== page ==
A woman was still considered "corrupted" whether the sex was consensual or not. And either way, the woman would have a tough time afterwards encouraging anyone else to take her on. The structure of society meant that women relied on men for their wellbeing. (They were still expected to work, unless they were ultra-rich, but they were not able to own or inherit land and the expectation was that they would be under the authority of a man, one way or another.)

The second reason he gives is because of parallels in another book of laws (Exodus). He helpfully tell us it's a parallel of Exodus 22:15 which states:
But if the owner is with the animal, the borrower will not have to pay. If the animal was hired, the money paid for the hire covers the loss.
Yeah, he meant to write Exodus 22:16, but anyway...

Actually the Bible is used to repeating bits and chopping and changing. There are two stories about Noah and the Ark, but one of them says Noah must get two of every animal, while the other requires him to get more of the kosher animals (after all, he needs something to feed his family). Similarly here both verses make the requirement of paying the father for his daughter's lost virginity. However, in Deuteronomy it demands that the man marry her too.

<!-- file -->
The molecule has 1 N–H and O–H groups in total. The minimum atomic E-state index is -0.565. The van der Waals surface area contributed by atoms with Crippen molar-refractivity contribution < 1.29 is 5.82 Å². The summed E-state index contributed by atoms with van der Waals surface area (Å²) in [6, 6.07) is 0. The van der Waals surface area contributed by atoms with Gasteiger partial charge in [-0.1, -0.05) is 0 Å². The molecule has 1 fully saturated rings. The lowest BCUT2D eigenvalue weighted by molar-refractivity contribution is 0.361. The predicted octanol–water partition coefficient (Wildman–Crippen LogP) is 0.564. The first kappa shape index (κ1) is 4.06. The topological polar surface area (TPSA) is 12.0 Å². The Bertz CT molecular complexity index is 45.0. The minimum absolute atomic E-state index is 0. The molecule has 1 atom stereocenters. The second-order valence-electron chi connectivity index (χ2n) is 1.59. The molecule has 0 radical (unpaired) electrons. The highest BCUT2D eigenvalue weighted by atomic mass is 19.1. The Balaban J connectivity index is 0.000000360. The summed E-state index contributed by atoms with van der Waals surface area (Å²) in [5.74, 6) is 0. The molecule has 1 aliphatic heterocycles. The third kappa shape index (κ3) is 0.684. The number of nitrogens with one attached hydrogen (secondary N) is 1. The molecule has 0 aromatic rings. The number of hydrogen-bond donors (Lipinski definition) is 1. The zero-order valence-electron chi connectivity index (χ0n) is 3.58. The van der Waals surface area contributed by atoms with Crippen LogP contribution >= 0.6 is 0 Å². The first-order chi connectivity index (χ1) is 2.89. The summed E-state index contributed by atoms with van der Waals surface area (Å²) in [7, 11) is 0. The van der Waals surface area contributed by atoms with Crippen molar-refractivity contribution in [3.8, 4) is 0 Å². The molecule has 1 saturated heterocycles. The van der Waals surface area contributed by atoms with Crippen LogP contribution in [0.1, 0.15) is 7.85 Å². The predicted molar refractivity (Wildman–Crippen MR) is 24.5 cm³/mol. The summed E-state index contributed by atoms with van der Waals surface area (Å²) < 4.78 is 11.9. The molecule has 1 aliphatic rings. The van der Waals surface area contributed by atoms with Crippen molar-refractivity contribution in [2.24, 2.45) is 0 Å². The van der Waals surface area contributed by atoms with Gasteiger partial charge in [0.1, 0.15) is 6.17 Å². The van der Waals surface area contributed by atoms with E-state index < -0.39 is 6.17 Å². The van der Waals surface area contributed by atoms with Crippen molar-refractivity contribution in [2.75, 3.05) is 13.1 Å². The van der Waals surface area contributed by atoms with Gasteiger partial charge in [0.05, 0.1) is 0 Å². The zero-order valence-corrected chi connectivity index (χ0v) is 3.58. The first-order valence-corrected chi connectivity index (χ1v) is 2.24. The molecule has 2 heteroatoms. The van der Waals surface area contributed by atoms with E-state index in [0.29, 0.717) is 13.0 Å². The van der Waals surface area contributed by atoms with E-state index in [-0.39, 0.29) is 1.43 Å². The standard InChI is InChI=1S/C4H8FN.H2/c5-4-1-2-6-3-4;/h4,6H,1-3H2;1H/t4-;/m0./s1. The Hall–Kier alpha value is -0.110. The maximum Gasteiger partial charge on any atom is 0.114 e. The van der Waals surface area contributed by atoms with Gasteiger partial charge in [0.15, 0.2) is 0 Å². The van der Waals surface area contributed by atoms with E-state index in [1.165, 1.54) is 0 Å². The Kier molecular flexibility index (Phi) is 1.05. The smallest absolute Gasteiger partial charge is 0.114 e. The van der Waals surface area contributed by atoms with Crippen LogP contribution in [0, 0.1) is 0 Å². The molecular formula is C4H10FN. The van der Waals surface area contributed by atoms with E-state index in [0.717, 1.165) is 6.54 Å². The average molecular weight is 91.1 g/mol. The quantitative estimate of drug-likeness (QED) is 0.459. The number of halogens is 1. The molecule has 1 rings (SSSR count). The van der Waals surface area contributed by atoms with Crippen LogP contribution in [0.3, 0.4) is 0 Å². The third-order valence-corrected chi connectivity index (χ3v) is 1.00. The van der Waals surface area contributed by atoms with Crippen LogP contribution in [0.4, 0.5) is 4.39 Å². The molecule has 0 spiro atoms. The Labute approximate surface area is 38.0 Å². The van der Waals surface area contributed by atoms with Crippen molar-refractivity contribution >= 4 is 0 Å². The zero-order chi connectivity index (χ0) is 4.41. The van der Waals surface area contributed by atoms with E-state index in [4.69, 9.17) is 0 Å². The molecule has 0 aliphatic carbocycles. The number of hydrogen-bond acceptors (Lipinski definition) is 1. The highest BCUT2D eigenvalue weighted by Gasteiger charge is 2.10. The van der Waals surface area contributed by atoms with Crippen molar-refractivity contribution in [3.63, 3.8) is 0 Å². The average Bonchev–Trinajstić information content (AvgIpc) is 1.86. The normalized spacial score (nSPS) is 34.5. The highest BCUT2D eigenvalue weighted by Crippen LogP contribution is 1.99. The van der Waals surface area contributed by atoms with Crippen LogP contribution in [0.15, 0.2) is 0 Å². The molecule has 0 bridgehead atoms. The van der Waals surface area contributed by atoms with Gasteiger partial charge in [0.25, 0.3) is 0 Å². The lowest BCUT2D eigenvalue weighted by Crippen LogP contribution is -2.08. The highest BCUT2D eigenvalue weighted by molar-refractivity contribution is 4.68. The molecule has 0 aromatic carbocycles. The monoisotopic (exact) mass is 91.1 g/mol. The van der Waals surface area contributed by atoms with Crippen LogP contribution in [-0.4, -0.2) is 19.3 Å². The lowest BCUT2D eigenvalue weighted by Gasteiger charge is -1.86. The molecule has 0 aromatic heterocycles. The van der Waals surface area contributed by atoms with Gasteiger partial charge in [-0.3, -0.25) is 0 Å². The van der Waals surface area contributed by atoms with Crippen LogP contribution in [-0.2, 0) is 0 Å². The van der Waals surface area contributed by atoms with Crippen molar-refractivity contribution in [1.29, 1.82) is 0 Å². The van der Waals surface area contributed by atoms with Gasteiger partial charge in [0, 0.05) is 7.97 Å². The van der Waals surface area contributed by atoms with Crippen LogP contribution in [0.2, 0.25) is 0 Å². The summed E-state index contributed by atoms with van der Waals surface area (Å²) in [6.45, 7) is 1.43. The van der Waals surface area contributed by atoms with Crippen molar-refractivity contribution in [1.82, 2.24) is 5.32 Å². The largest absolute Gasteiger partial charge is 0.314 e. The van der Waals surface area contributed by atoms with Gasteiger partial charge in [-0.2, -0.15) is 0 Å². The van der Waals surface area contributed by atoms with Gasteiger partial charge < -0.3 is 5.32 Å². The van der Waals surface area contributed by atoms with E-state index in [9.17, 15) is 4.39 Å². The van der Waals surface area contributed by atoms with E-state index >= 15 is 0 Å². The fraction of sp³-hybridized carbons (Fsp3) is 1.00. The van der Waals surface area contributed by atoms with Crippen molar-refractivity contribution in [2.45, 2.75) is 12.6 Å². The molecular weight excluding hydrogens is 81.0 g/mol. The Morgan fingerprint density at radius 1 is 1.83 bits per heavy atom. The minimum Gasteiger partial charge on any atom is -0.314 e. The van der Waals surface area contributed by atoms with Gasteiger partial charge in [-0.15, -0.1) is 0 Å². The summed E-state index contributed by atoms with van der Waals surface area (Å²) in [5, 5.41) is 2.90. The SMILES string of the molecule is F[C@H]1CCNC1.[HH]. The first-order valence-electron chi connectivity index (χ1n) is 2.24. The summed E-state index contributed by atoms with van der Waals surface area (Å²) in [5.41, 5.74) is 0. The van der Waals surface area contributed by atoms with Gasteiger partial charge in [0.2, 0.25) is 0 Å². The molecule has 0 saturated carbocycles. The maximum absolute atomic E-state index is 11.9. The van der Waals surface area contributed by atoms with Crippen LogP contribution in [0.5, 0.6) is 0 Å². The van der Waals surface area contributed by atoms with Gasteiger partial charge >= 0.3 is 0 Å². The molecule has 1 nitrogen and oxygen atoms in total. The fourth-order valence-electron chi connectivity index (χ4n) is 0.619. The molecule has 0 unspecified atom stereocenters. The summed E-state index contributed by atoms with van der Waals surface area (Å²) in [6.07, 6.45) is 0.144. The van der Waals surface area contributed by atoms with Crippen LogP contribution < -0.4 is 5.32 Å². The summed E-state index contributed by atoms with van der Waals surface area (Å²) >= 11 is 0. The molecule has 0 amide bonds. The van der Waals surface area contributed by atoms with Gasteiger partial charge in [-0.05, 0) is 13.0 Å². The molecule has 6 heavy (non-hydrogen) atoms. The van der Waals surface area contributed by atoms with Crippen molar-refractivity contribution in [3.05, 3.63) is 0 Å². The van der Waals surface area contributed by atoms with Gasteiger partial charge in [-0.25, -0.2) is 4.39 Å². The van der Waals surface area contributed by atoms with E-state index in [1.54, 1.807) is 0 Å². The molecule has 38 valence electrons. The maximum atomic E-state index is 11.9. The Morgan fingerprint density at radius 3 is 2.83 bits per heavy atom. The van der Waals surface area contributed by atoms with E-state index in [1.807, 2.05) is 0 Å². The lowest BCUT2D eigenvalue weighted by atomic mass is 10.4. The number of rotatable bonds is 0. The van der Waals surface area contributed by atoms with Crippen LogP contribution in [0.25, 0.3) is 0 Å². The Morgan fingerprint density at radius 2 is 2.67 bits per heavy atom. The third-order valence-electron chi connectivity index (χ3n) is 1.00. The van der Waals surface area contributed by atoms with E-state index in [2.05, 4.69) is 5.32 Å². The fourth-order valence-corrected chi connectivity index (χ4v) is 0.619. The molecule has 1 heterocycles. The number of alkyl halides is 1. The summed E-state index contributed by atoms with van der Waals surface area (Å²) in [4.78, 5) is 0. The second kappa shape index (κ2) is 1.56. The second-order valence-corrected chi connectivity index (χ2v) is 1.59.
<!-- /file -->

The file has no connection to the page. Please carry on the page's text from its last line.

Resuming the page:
I will note, however, that the whole idea that the translation should be seduction not rape is a huge misnomer anyway. Back then the understanding of things like rape was not the same. Women were considered property and the main focus was on the state of that property, not on the wellbeing of the woman. A girl's virginity belonged to her father and was given by him to a suitable husband. Upon the contract of marriage the girl went from being a virgin/maiden in her father's possession, to being a wife in the possession of her new husband. Like with a pet, her owner would have obligations towards her.

The third reason is the only one I felt it necessary to comment on. And that was this:
The third reason is that, to interpret the law in Deut 21:28-29 as a rape is to make God the commander of a morally heinous command.
Oh I'm sorry. It's horrible, so we'll have to change it, eh? After all, that's obviously how you should read the Bible. You don't go into the Bible looking for moral truths. You go into the Bible interpreting it especially so it fits with your existing understanding of morality, don't you?

For me, this was quite enough. No need to make a big long explanation (as I have done above). This alone was enough to show how daft this whole thing was. I gave the following response:
So the reason it can't be translated as "rape" is because that would be horrible....

Yeah, that's some pretty lame apologetics right there.
Then I found myself following up with this:
I do wonder what his explanation is for punishing a woman who loses her virginity outside of marriage with stoning....
(Deut 23-24)